I made the sanding far more difficult by overfilling the wire holes with thickened epoxy (leaving a big nub at each one to be sanded off) and overfilling the big, arc-shaped gap between the front of the deck and the coaming area.  This sanding (which I did at 60 grit by hand, mostly wet) left a bunch of scratches that I subsequently had to sand out.  Next time I'll employ a squeegee/putty knife to avoid having to sand the epoxy back so much and will employ the random orbital more.

RE: How long to wait between wet sanding and adding epoxy?

".......   takes just an hour or two (max) for the water to disappear from the surface of the wood panels after wet sanding, but how long should I wait before applying epoxy? ....."

I would say you are the only person I know who does that, wet sanding wood.  You are on your own.  Primarily it is a problem with absorption of epoxy in the wood. Look to the epoxy specifications or the technical data for wood boat building speaking about moisture content in the wood. Once the wood meets that specification your question will be answered on how long that would take. 

RE: How long to wait between wet sanding and adding epoxy?


Thanks.  I knew I'd do something ridiculous at some point during the build.  :-)  Glad it will (probably) prove to be benign as long as I dry the yak out enough before sealing the outside of the hull/deck.  I didn't find anything on the MAS website about moisture level tolerance, but I think my bigger concern is the inner layers of plywood (rather than the surface) since the surface clearly dries in a matter of minutes (and trapped moisture could still cause rot/mold, I think).  I'll dry it out for a few days (maybe inside my house) before I seal/glass it just to be safe.

And I guess this will be the last time I do extensive wet sanding of bare wood (on a kayak, at least)!



RE: How long to wait between wet sanding and adding epoxy?

Just a note that i read above with some interest.   grumpy is right.....defnitely want to save any wet sanding with water to wood that is already glassed except for the couple exceptions he mentioned.

oversmoothing the wood prior to glassing with too high a number sandpaper, also reduces the teeth effect of the epoxy/wood/glass composite.  in other words, if i have two pieces of plywood, one sanded super smooth (200 grit plus) vs one sanded at 100 grit, i will be able to rip the glass off the smoother one easier that the rougher one.   so i focus on okoume of ensuring i sand out unsightly scratches....but usually only go about 120 grit.   not sure how important this effect is but it is noticable.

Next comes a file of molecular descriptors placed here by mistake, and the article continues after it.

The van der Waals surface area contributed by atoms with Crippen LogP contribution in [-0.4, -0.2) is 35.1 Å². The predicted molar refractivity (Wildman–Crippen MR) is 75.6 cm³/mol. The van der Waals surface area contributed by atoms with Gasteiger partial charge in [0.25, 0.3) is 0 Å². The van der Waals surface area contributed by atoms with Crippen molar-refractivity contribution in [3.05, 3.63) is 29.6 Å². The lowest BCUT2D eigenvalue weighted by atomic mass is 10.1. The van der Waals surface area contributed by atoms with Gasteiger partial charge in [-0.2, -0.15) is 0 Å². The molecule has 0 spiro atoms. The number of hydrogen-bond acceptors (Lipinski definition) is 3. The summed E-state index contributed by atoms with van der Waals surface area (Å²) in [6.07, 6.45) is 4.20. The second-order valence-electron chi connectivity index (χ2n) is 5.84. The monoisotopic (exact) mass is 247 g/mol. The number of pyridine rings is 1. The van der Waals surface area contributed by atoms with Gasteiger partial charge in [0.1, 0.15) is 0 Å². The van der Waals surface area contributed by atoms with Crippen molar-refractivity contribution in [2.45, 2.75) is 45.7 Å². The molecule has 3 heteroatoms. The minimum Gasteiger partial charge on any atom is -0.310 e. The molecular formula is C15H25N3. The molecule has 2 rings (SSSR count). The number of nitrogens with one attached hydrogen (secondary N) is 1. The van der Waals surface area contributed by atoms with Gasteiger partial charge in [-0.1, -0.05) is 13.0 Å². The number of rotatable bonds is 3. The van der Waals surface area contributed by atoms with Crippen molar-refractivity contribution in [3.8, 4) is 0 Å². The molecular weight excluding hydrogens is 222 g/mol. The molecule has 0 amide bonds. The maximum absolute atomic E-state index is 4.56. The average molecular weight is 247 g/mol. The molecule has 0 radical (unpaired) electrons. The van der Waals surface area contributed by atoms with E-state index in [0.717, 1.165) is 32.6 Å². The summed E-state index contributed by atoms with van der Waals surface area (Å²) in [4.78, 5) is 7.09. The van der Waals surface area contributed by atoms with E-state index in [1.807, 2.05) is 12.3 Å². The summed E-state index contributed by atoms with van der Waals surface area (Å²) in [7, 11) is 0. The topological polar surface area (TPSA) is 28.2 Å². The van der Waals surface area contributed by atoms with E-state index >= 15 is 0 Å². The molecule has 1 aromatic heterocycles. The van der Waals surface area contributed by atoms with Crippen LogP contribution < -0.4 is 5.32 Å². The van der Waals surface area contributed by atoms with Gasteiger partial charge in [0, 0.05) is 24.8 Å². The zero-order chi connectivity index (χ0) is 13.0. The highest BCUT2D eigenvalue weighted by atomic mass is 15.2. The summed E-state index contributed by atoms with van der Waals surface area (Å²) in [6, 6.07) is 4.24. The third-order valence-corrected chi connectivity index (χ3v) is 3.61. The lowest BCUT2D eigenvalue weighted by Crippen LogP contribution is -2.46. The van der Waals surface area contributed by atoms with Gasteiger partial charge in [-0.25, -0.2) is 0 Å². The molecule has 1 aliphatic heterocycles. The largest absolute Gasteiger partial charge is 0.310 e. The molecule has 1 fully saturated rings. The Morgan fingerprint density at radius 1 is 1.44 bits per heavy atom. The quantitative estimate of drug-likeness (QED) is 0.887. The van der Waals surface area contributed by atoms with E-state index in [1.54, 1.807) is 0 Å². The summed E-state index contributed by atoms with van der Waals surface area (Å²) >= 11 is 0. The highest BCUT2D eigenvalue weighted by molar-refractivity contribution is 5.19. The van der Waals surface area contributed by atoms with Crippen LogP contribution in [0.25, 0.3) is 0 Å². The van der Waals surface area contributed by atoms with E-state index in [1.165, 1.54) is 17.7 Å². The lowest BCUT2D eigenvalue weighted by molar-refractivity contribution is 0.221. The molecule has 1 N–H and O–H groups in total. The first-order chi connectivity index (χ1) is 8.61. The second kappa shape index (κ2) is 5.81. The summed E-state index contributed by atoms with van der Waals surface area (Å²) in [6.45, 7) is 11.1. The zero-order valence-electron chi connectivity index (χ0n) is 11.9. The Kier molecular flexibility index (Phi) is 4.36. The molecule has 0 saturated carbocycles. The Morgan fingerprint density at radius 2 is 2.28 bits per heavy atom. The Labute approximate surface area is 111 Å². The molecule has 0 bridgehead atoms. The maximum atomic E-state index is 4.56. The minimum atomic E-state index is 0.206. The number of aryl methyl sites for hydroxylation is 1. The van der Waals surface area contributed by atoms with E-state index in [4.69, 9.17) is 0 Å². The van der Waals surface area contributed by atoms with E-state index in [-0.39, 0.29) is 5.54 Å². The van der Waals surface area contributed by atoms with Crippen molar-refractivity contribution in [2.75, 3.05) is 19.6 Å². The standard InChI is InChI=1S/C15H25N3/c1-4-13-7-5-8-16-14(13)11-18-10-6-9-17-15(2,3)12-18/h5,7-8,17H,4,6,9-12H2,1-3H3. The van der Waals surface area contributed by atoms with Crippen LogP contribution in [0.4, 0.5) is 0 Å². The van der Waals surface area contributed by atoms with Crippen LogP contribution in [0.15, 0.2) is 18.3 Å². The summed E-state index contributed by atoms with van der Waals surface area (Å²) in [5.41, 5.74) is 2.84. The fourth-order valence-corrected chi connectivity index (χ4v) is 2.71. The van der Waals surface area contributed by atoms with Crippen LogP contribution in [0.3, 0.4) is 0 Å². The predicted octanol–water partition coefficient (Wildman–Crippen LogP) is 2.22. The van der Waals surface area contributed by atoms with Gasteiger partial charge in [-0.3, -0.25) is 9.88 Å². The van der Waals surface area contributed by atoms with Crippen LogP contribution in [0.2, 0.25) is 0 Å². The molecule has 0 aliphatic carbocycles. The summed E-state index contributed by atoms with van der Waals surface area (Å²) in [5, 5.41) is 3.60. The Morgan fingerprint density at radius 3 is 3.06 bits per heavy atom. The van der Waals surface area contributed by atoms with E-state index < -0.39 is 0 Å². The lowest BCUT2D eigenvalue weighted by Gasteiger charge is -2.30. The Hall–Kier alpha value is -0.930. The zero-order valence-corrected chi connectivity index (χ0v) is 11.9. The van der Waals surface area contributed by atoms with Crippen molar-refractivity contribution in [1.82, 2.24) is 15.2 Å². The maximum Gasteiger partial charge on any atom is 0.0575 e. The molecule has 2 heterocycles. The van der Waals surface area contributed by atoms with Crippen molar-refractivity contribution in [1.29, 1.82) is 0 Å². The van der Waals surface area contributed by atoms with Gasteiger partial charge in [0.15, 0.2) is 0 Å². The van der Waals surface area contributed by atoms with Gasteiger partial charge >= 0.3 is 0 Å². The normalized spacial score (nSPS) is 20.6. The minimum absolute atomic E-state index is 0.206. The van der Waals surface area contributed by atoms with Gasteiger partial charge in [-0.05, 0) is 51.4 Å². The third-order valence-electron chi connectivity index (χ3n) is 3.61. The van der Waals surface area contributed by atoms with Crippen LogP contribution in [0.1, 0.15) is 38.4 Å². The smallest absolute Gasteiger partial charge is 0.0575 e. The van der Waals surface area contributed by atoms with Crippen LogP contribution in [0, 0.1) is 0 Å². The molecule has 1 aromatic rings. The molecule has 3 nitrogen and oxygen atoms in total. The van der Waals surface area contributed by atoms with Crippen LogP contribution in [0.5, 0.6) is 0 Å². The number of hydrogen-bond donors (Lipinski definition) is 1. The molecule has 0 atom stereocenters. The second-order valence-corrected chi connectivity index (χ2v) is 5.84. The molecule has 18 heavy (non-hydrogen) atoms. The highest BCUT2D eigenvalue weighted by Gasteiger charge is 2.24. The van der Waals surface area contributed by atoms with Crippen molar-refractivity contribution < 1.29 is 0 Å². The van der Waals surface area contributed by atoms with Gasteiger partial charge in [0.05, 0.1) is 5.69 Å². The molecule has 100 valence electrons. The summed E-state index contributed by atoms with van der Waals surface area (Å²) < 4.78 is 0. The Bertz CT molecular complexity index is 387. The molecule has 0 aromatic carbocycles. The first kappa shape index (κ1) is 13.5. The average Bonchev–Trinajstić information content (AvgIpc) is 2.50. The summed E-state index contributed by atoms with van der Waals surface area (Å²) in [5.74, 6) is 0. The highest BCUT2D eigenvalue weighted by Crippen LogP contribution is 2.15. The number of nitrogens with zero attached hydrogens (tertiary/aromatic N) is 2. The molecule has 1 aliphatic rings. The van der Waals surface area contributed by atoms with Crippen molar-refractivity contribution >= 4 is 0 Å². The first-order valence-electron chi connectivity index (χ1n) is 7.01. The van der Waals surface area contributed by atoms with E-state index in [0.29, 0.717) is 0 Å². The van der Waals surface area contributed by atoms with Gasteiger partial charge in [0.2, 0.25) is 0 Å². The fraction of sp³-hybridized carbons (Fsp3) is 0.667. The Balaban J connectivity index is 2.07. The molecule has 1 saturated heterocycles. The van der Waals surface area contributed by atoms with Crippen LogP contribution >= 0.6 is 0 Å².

fwiw, while i have not been scientific about it, i try to time my builds to glass them when they have had the most time in a low relative humidity i often do all the wood work during the winter in a heated space....and then move to glass first opportunity in the spring when it warms up a bit but before the humidity really comes on.  i think your idea of bringing it inside a couple days is a good one.  frankly, i would give it a week indoors in a low humidity environment if you can afford it.

where you really see the impact of glassing over high humidity wood is when the temperature heats up and the wood outgasses.  this can happen during the summer months when you put a boat on a cartop and leave it in the sun on an already hot day.   you can actually get a situation where the pressure of the outgassing exceeds the bonding strength of the epoxy, glass, wood composite and the glass will blister off of the underlying  wood.   i actually had that happen was a very unwelcome surprise.

anwyay, after a lot of consultation with folks about what had happened, our best hypothesis was wood that was not dry and over smoothing the surface.  can't prove it caused the problem....but have not had the problem since changing my building practices to ensure dry wood and strong glass bond.



RE: How long to wait between wet sanding and adding epoxy?

  just one other comment on steaming.... since you mentioned it.  i have also steamed pieces...outer stems for example....for construction of kayaks...and then glassed over them.

i would just say that typically there has been several weeks or more in a low relative humidity environment between the steaming of a piece and fully glassing it.


RE: How long to wait between wet sanding and adding epoxy?


Thanks.  Thankfully I never went beyond 120 grit with the wet sanding, but it does seem like that might have left things smoother than they would otherwise be (maybe leaving more caked-on dust in the surface impefections, for one thing).  I've found it incredibly difficult to remove the caked-on dust from the low spots after wet sanding (from the gaps in joints) with anything other than a razorblade or toothpick - even blasts from my wimpy air compressor didn't do it.  Your comments about the risk of oversmoothing have me thinking that it might be smart to sand the exterior once with dry 120-grit paper to roughen things up a bit and improve the odds of good epoxy adhesion.  My intent was never to make the wood surface extra smooth anyway.

I'll give the boat a good wipedown with denatured alcohol on paper towels and will then bring it into the house to let it bake for a week+ to minimize the odds of a nasty surprise later.